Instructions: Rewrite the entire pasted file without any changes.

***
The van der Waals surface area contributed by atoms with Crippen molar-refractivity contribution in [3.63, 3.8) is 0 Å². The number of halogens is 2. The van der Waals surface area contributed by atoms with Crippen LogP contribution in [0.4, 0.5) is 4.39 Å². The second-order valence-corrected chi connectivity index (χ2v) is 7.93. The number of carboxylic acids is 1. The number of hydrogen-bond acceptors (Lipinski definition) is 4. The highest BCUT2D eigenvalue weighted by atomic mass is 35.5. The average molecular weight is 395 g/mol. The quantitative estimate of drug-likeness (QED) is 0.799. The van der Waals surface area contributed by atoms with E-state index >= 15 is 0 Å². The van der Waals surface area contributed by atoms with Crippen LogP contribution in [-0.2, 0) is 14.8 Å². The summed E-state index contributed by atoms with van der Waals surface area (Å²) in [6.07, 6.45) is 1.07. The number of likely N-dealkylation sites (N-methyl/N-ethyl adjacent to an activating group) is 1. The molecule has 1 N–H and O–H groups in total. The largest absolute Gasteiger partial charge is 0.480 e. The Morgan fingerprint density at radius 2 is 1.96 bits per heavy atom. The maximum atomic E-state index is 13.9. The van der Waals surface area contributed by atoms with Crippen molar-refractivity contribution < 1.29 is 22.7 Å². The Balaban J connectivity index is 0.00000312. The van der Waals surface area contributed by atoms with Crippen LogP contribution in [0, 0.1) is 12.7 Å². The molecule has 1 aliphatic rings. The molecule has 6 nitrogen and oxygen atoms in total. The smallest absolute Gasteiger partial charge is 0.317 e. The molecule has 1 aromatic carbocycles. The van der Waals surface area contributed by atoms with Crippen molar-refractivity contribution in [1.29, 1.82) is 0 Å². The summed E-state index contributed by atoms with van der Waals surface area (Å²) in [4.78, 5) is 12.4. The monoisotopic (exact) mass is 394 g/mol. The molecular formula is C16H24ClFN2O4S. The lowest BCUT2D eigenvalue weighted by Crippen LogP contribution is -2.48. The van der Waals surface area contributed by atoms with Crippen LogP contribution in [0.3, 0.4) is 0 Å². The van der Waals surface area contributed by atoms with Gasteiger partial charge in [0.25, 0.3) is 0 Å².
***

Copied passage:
The van der Waals surface area contributed by atoms with Crippen molar-refractivity contribution in [3.63, 3.8) is 0 Å². The number of halogens is 2. The van der Waals surface area contributed by atoms with Crippen LogP contribution in [0.4, 0.5) is 4.39 Å². The second-order valence-corrected chi connectivity index (χ2v) is 7.93. The number of carboxylic acids is 1. The number of hydrogen-bond acceptors (Lipinski definition) is 4. The highest BCUT2D eigenvalue weighted by atomic mass is 35.5. The average molecular weight is 395 g/mol. The quantitative estimate of drug-likeness (QED) is 0.799. The van der Waals surface area contributed by atoms with E-state index >= 15 is 0 Å². The van der Waals surface area contributed by atoms with Crippen LogP contribution in [-0.2, 0) is 14.8 Å². The summed E-state index contributed by atoms with van der Waals surface area (Å²) in [6.07, 6.45) is 1.07. The number of likely N-dealkylation sites (N-methyl/N-ethyl adjacent to an activating group) is 1. The molecule has 1 N–H and O–H groups in total. The largest absolute Gasteiger partial charge is 0.480 e. The Morgan fingerprint density at radius 2 is 1.96 bits per heavy atom. The maximum atomic E-state index is 13.9. The van der Waals surface area contributed by atoms with Crippen molar-refractivity contribution < 1.29 is 22.7 Å². The Balaban J connectivity index is 0.00000312. The van der Waals surface area contributed by atoms with Crippen LogP contribution in [0, 0.1) is 12.7 Å². The molecule has 1 aliphatic rings. The molecule has 6 nitrogen and oxygen atoms in total. The smallest absolute Gasteiger partial charge is 0.317 e. The molecule has 1 aromatic carbocycles. The van der Waals surface area contributed by atoms with Crippen molar-refractivity contribution in [1.29, 1.82) is 0 Å². The summed E-state index contributed by atoms with van der Waals surface area (Å²) in [4.78, 5) is 12.4. The monoisotopic (exact) mass is 394 g/mol. The molecular formula is C16H24ClFN2O4S. The lowest BCUT2D eigenvalue weighted by Crippen LogP contribution is -2.48. The van der Waals surface area contributed by atoms with Crippen LogP contribution in [0.3, 0.4) is 0 Å². The van der Waals surface area contributed by atoms with Gasteiger partial charge in [0.25, 0.3) is 0 Å².